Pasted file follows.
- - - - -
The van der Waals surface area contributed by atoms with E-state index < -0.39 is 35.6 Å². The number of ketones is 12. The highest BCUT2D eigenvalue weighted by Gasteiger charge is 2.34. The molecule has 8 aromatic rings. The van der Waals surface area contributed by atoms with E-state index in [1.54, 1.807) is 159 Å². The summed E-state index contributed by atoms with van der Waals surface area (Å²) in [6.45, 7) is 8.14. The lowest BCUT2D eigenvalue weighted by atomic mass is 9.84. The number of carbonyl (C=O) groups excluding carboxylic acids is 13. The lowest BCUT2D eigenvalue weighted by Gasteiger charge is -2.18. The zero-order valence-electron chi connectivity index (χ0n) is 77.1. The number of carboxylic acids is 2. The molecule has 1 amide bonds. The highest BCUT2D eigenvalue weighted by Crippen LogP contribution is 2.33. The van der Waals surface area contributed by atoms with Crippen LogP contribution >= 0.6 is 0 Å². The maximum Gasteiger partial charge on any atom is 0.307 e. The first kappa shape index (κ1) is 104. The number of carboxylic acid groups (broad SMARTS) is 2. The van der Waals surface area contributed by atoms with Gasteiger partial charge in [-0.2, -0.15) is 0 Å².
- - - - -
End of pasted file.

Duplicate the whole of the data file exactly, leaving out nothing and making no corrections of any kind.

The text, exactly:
The van der Waals surface area contributed by atoms with E-state index < -0.39 is 35.6 Å². The number of ketones is 12. The highest BCUT2D eigenvalue weighted by Gasteiger charge is 2.34. The molecule has 8 aromatic rings. The van der Waals surface area contributed by atoms with E-state index in [1.54, 1.807) is 159 Å². The summed E-state index contributed by atoms with van der Waals surface area (Å²) in [6.45, 7) is 8.14. The lowest BCUT2D eigenvalue weighted by atomic mass is 9.84. The number of carbonyl (C=O) groups excluding carboxylic acids is 13. The lowest BCUT2D eigenvalue weighted by Gasteiger charge is -2.18. The zero-order valence-electron chi connectivity index (χ0n) is 77.1. The number of carboxylic acids is 2. The molecule has 1 amide bonds. The highest BCUT2D eigenvalue weighted by Crippen LogP contribution is 2.33. The van der Waals surface area contributed by atoms with Crippen LogP contribution >= 0.6 is 0 Å². The maximum Gasteiger partial charge on any atom is 0.307 e. The first kappa shape index (κ1) is 104. The number of carboxylic acid groups (broad SMARTS) is 2. The van der Waals surface area contributed by atoms with Gasteiger partial charge in [-0.2, -0.15) is 0 Å².